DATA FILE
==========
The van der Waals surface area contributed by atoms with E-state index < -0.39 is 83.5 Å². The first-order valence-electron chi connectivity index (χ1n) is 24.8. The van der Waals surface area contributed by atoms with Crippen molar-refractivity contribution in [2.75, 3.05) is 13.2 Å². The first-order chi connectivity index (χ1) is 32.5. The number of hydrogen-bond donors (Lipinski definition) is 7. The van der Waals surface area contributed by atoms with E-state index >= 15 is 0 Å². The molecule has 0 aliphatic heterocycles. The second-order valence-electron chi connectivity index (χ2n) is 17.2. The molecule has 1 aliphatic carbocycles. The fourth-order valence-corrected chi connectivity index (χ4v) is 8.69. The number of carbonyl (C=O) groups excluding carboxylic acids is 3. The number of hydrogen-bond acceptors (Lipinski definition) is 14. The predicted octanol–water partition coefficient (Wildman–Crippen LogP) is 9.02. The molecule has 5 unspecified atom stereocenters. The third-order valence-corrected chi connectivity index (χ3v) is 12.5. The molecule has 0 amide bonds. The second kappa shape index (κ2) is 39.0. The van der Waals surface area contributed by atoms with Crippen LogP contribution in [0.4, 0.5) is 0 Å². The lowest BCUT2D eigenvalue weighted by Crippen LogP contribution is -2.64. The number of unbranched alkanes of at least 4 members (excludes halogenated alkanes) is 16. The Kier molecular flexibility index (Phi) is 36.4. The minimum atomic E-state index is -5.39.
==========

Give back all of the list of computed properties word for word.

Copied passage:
The van der Waals surface area contributed by atoms with E-state index < -0.39 is 83.5 Å². The first-order valence-electron chi connectivity index (χ1n) is 24.8. The van der Waals surface area contributed by atoms with Crippen molar-refractivity contribution in [2.75, 3.05) is 13.2 Å². The first-order chi connectivity index (χ1) is 32.5. The number of hydrogen-bond donors (Lipinski definition) is 7. The van der Waals surface area contributed by atoms with E-state index >= 15 is 0 Å². The molecule has 0 aliphatic heterocycles. The second-order valence-electron chi connectivity index (χ2n) is 17.2. The molecule has 1 aliphatic carbocycles. The fourth-order valence-corrected chi connectivity index (χ4v) is 8.69. The number of carbonyl (C=O) groups excluding carboxylic acids is 3. The number of hydrogen-bond acceptors (Lipinski definition) is 14. The predicted octanol–water partition coefficient (Wildman–Crippen LogP) is 9.02. The molecule has 5 unspecified atom stereocenters. The third-order valence-corrected chi connectivity index (χ3v) is 12.5. The molecule has 0 amide bonds. The second kappa shape index (κ2) is 39.0. The van der Waals surface area contributed by atoms with Crippen LogP contribution in [0.4, 0.5) is 0 Å². The lowest BCUT2D eigenvalue weighted by Crippen LogP contribution is -2.64. The number of unbranched alkanes of at least 4 members (excludes halogenated alkanes) is 16. The Kier molecular flexibility index (Phi) is 36.4. The minimum atomic E-state index is -5.39.